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Petawawa keeps 2018 tax rate at five per cent

By Sean Chase, The Daily Observer

Sean Chase/Daily Observer 
Petawawa Mayor Bob Sweet reviews the 2018 municipal budget Thursday with chief administrative officer Dan Scissons (left) and treasurer Annette Mantifel. Council cut $1.6 million in order to keep the  notional tax rate to a five per cent increase over last year.

Sean Chase/Daily Observer Petawawa Mayor Bob Sweet reviews the 2018 municipal budget Thursday with chief administrative officer Dan Scissons (left) and treasurer Annette Mantifel. Council cut $1.6 million in order to keep the notional tax rate to a five per cent increase over last year.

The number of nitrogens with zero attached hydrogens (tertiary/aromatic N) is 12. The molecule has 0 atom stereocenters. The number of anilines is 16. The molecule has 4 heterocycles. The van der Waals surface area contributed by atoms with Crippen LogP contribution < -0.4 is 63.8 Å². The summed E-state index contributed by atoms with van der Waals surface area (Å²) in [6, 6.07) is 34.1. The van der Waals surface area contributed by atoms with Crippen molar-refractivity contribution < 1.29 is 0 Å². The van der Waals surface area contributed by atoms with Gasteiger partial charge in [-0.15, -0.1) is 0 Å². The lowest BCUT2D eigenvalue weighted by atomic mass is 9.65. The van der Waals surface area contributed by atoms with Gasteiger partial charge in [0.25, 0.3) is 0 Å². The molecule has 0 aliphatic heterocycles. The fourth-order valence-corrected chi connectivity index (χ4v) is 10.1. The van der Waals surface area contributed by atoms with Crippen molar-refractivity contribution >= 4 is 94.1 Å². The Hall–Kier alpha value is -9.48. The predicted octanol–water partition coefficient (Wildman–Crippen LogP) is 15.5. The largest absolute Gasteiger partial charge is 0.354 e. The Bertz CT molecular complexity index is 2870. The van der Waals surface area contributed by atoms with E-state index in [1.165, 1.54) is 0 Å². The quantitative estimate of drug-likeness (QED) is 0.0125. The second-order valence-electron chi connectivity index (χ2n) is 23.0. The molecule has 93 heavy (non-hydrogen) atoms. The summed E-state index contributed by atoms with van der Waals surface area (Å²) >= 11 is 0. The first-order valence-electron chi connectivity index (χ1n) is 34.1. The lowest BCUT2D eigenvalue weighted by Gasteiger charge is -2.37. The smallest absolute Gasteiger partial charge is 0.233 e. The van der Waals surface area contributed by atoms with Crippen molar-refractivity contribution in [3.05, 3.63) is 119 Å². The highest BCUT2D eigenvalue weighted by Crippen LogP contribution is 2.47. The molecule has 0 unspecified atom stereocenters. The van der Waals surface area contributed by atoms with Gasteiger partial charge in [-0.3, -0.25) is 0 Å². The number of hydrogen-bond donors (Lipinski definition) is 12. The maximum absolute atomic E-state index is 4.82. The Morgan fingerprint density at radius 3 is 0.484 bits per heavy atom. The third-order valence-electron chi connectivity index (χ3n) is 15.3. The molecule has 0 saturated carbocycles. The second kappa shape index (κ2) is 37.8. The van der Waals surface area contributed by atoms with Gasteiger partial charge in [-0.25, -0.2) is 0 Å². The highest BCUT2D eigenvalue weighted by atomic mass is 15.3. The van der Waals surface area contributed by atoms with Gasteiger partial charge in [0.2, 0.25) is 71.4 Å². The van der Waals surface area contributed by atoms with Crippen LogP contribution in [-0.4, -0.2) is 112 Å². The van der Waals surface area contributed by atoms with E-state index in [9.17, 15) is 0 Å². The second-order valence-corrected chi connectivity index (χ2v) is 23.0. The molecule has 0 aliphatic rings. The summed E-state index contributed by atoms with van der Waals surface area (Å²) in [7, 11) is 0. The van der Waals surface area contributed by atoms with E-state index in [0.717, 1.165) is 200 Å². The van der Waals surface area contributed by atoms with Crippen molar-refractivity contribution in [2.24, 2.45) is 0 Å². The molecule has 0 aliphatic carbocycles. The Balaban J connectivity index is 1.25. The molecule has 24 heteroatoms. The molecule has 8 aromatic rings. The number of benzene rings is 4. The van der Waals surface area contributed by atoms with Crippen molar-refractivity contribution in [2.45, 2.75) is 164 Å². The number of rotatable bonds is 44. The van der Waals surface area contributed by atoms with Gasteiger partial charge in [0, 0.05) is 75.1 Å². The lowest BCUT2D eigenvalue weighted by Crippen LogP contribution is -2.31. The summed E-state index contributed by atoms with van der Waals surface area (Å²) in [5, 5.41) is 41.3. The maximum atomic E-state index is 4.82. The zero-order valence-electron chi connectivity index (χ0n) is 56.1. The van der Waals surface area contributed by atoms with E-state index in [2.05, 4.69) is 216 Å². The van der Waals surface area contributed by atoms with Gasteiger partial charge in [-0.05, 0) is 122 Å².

PETAWAWA – Mayor Bob Sweet congratulated council and staff for developing a balanced budget that won't put the town into debt while paying for critical infrastructure.

After a day-long workshop at the town hall Thursday, council went through a $17.4 million budget that initially exceeded revenues by $2 million. By the end of the session, councillors trimmed $1.6 million. Notionally that puts the municipal tax rate at $809 for a home with an average assessment of $243,500.

“We had to do what we think is right for the taxpayer as a whole,” Sweet told council and department heads. “Unfortunately we can't afford everything but this is a critical budget and there's a lot in here that is being accomplished and we've done it with no debt going forward.”

Presenting the draft budget, treasurer Annette Mantifel explained that the current value assessment returned on the roll for the 2018 taxation exceeded $1.89 billion and represented a 1.47 per cent increase over last year. The total, based on a 2016 valuation date, reflects the second year of the four-year phase-in of reassessment increases from the 2012 base year. The town's weighted net assessment growth is 1.3 per cent.